Comic-Con 2012: Notes From The FIREFLY Press Conference
We just wrapped up the Firefly press conference here at Day Two, which means I got to sit in a room with Joss Whedon, Tim Minear, Nathan Fillion (Mal), Alan Tudyk (Wash), Adam Baldwin (Jayne), Sean Maher (Simon) and Summer Glau (River) cracking wise for sixty minutes. That's right: no Jewel Staite (Kaylee), Gina Torres (Zoe), Morena Baccarin (Inara) or Ron Glass (Book), but those who attended definitely gave it their all.
The series will re-air on the Science Network, debuting November 11. Science will offer a marathon in honor of the ten-year anniversary, as well as show an hourlong special of footage from Firefly at Comic-Con 2012. Right before the press conference, they held a panel in which Joss Whedon and Nathan Fillion evidently wept, but spirits were high at the press conference.
Nathan Fillion on what he's taken from his experience on Firefly: "It taught me how to act." He also maintains that he still turns to Whedon whenever he needs advice. "Joss will say, 'That's a great idea, OR...' It's a skill, as an intelligent guy, to not make the people around you feel stupid, and [Joss] has that."
Joss Whedon on the strong women of Firefly in particular and all of his shows in general: "I have always felt that men who are comfortable with powerful women are more powerful men." He remarked that Gina Torres played a strong woman, a wonderful wife and "the sexiest badass ever." True.
When a reporter asked if, after ten years of interviews and appearances and conventions, if any of them had never been asked a question they wanted to be asked, to which Adam Baldwin replied, "That is such a cop-out question! And you call yourself a journalist!" Fillion said the one question he'd never been asked that he always wanted is, "Are you available to do another series?" Sean Maher offered, "Nathan, are you available to do another series?" and Fillion replied, "From someone that's important!"
Alan Tudyk admits that he's the only person who's rewatched the series in its entirety recently - he just wrapped it up. He joked that before then, he'd only fast-forwarded to his lines, so he'd lost some of the nuances in the past. He said that rewatching it from this distance, as a fan instead of an actor, he loved it better and felt it was a more pure experience.
When asked about how Whedon would approach a Firefly reboot, he said, "Well, we'd need a younger cast. Captain Andrew Garfield!" Maher chimed in, "Zac Efron as Simon!" which, as you probably know, is funny because Zac Efron played young Simon on an episode of the show.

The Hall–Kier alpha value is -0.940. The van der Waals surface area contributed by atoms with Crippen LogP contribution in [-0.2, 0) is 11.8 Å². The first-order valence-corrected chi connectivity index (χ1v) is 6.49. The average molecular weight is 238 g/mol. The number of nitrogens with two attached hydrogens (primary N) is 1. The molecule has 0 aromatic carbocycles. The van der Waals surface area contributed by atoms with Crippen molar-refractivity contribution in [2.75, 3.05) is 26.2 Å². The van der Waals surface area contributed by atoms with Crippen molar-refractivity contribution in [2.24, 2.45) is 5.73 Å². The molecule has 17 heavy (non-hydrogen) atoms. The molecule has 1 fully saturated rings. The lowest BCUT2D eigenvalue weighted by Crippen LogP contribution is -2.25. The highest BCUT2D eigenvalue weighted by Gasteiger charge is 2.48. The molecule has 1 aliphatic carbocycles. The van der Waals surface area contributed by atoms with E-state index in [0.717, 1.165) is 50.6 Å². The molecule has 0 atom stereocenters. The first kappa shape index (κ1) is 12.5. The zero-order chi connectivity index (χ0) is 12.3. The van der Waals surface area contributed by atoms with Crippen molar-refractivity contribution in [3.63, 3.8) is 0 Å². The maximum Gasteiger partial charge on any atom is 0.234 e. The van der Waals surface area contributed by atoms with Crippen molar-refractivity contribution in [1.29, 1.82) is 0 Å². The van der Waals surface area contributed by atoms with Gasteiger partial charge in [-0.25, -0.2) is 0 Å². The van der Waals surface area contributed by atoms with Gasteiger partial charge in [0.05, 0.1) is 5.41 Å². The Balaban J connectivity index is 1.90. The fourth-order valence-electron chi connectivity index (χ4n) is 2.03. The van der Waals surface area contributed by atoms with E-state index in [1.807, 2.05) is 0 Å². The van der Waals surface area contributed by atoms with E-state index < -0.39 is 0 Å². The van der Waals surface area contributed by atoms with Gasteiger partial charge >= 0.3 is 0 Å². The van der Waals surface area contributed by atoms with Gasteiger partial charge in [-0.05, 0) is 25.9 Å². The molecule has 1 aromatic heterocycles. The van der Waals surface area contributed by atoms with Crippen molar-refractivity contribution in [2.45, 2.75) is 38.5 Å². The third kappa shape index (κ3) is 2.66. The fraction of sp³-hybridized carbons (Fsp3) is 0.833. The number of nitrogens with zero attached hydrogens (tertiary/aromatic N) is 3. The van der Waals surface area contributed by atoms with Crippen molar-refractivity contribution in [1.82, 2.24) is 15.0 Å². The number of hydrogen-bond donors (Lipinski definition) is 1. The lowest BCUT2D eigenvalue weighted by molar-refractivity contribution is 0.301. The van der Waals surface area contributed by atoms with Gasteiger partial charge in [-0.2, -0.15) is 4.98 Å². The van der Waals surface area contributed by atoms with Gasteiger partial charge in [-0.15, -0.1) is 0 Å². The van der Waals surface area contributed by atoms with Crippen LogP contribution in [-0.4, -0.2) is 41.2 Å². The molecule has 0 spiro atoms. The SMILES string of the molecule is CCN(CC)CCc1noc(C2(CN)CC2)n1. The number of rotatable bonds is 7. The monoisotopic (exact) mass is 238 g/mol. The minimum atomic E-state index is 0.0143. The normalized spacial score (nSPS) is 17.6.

Whedon also gave his vision for the imaginary Serenity sequel, "It would open with a conversation between Wash and Book. Where it goes from there, I can't tell you."
About the fan popularity of Jayne's hat, Whedon said, "The hat is tangible, it's DIY. It's everything that works for culture. If I were smart, I'd start writing things that work like that on purpose."
When they were asked why they think that the series is so popular with the armed forces, Tim Minear posited that it's because it shows "life after the war. Life goes on, and they're still here." When Whedon mentioned that it's also popular with astronauts, Minear replied, "That explains why we were canceled, if our key audience are astronauts." Whedon: "They BOTH love it!" Minear: "How many of those guys are equipped with Nielsen boxes?"
A reporter asked if they thought that Firefly would have more of a chance to succeed if it aired on Fox today, because fans can tweet and start online campaigns to save the shows they love. While the rest of the panel started to nod, Minear chimed in, "I say no. You'd still need a network that, for instance, AIRS THE PILOT FIRST! It doesn't matter how much you tweet about it if the network doesn't support it."
When asked what Whedon thinks Firefly says about our future, he replied, "We're doomed. I don't have any faith in mankind. I love my friends desperately and I have faith in them, in their ability to be there for each other and protect each other when things are appalling. That is the definition for family, the biological need for family. That's what Firefly is."
Whedon also offered about the lasting nature of the show, "We're dealing with something that's universal and painful and lovely. And there's also this: I don't think people realize how much of that belongs to Tim Minear." Minear added, "We were right, the thing we made was right, the network was wrong, the fans were accurate. We were right."
But Fillion said, "Sitting here ten years later, it's hard for me to say I want more. I've got some wonderful friends from it, I got to do the best work of my life, I got a movie, and I've got thousands of fans...I'm gonna do it again. I'm gonna cry!" He got the tears under control and offered a bitchin' Shatner impersonation instead.